Cruz Del Sur Records

The Neptune Power Federation – Memoirs of a Rat Queen Review

The Neptune Power Federation – Memoirs of a Rat Queen Review

“What a good story needs first and foremost is interesting characters though, and The Neptune Power Federation get that. Their vocalist, Imperial Priestess Screaming Loz Sutch, assumes the mantle of a time-travelling space witch for their fourth album, Memoirs of a Rat Queen. 70s space rock that mixes Heart with Hawkwind and AC/DC, a sexy vengeful bombshell on the mic, and a story scattered from the French revolution to boning in a parking lot; what could possibly go wrong here?” Aqua(lung) metal.

The Lord Weird Slough Feg – New Organon Review

The Lord Weird Slough Feg – New Organon Review

“Led by frontman Mike Scalzi, Slough Feg have been delivering Celtic-tinged, surprisingly academic trad metal for longer than most of you have been alive. New Organon is the band’s first release since 2014’s Digital Resistance, and perhaps more significantly, marks the return of the Lord Weird prefix to their name after a 15-year absence. This strongly hints at (and the band’s bio confirms) a return to the style of the band’s Twilight of the Idols/Down Among the Deadmen era of the early ’00s—a bold claim, considering both the passage of time and the changes to their lineup since then.” Feg party.

Sacred Steel – Heavy Metal Sacrifice Review

Sacred Steel – Heavy Metal Sacrifice Review

“In the rich annals of metal bands crossing over into unintentional parody, Sacred Steel looms large. The perpetually over-the-top cheese fueled trve metal warriors led by “unorthodox” vocalist Gerrit P. Mutz have been pounding on the doors of the Great Hall ov Great Metal demanding entrance since 1997 only to be met with a shrug and a “No Solicitation” sign. But ignore them at your peril, for they’re as relentless as they are comical.” In trvth there is pain.

Ravensire – The Cycle Never Ends Review

Ravensire – The Cycle Never Ends Review

“One look at that cover and you knew I’d be the chosen one to review it, didn’t you? And rightly so, as Ravensire has an imposing Throne of Usurpation built directly on the epicenter of my metallic wheelhouse. They rock a burly form of trve metal similar to Visigoth and Ironsword, and since that means Conan-core, you can expect much Cirith Ungol worshiping, Manowar loin clothing and Manilla Road raging.” If you’re bored, reforge the sword!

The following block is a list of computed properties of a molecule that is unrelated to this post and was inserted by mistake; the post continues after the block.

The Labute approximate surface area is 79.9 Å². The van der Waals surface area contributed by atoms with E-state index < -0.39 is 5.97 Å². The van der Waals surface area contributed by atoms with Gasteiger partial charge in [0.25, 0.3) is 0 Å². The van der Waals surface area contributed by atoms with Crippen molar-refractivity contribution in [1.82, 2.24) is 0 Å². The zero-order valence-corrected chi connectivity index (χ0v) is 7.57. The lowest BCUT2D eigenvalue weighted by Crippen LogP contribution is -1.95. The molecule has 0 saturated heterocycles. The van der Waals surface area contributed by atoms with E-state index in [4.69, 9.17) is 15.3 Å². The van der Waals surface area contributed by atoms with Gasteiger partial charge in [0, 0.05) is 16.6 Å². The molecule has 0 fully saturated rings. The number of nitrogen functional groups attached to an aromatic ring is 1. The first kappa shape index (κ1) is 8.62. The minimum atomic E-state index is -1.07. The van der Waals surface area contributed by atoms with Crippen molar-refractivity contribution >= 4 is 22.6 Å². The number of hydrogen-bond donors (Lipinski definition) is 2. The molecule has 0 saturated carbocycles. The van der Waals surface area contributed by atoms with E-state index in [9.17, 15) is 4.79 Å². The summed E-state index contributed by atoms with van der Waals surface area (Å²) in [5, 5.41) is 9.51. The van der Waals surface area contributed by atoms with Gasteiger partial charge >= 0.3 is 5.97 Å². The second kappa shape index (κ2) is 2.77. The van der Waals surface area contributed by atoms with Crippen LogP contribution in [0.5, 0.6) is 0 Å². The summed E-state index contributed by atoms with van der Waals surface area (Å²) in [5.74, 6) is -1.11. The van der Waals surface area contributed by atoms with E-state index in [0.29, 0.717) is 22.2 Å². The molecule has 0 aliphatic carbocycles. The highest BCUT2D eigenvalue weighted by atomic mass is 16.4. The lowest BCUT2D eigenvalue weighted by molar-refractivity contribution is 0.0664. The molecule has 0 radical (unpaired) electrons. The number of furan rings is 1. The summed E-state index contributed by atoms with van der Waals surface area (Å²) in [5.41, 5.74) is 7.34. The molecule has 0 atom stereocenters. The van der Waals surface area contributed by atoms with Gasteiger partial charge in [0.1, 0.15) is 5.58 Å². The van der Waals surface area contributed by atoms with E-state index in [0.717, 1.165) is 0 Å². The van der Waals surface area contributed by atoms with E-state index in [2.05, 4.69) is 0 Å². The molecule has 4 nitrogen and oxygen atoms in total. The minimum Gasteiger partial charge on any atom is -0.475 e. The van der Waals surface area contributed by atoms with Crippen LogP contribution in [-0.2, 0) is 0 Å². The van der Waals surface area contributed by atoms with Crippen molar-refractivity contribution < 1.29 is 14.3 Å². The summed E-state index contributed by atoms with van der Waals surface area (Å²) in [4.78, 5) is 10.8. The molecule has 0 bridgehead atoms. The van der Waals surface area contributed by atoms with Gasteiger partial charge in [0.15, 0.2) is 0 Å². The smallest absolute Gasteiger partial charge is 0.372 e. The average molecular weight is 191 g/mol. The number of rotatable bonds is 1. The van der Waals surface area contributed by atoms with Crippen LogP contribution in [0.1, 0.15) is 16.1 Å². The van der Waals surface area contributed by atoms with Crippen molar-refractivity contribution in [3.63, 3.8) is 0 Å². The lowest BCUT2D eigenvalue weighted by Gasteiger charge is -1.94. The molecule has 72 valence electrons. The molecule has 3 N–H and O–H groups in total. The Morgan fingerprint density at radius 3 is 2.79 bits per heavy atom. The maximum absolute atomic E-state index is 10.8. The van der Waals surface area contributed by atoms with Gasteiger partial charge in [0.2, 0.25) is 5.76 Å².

Darkest Era – Gods and Origins EP Review

Darkest Era – Gods and Origins EP Review

Darkest Era came out of left field in 2014 with a righteous album that stormed my playlists and ultimately became my Album o’ the Year. Their blend of Celtic folk, black and epic metal left me highly impressed and wanting much more. While another full-length is a ways off, they’re dropping a two-song limited edition vinyl EP titled Gods and Origins.” What’s this, an early stocking stuffer?

Steel Prophet – Omniscient Review

Steel Prophet – Omniscient Review

“If you were following the American metal scene from 1995 through 2001, you know there was a point in time where Steel Prophet seemed poised to conquer the metal world. With their prodigious productivity and an excellent run of releases including classics like The Goddess Principle, Messiah and Book of the Dead, they were often mentioned in the same breath as Iced Earth as the pinnacle of American power/traditional metal and everything was coming up black roses. Then came fractious internal struggles, revolving door line ups and a series of uninspired albums and just like that, they dropped out of the public consciousness, all their hard work seemingly undone. Now, ten years after their last album, they’re back to try to regain some of what they lost with Omniscient.” Steel Druhm wasn’t expecting this and didn’t expect much of it, but can it impress a bitter, jilted fanboy?

Darkest Era – Severance Review

Darkest Era – Severance Review

“Sometimes an album hits you just right and the only words that really seem to fit are “convincing, authentic and WOW.” That’s exactly what happened to me upon spinning Darkest Era‘s latest opus Severance. Though this Irish epic metal act was hitherto unknown to me, their cunning mixture of Primordial, doom and black metal instantly knocked me for a loop and now I’m a loyal convert to the cause (read as fanboy). ” Looks like the normally cranky Steel Druhm is over the Gaelic moon for this one.

Pharaoh – Bury the Light Review

Pharaoh – Bury the Light Review

I’m a fan of Pharaoh, have been since their 2003 debut After the Fire. These Philly fanatics are the present and future of the new retro wave of traditional heavy metal (NRWOTHM) and over their short but solid career, they’ve fused retro ideals with prog and enough thrash sensibility to kick the required ass quotient.

Pharaoh – Ten Years Review

Pharaoh – Ten Years Review

Pharaoh, for those not in the know, are one of the best of the new retro wave of traditional heavy metal (NRWOTHM™) bands out there. Over the course of three releases these Philly phenoms have consistently blended the 80’s style of Iron Maiden and Saxon with modern American metal like Jag Panzer, Iced Earth while adding a smattering of Slough Feg. The results have been catchy, classy, surprisingly heavy and far more modern sounding than what people normally expect from a “retro” act. Their last opus, 2008’s Be Gone was a great album loaded with excellent yet tasteful guitar wankery and memorable vocal hooks and it left me wanting more. While the interminable wait continues for their next full length, Pharaoh has graced the good people with a six song EP entitled Ten Years. Featuring four tracks left over from the Be Gone sessions and two covers, its clearly a stopgap release but its a solid and entertaining one that continues the Pharaoh quality streak.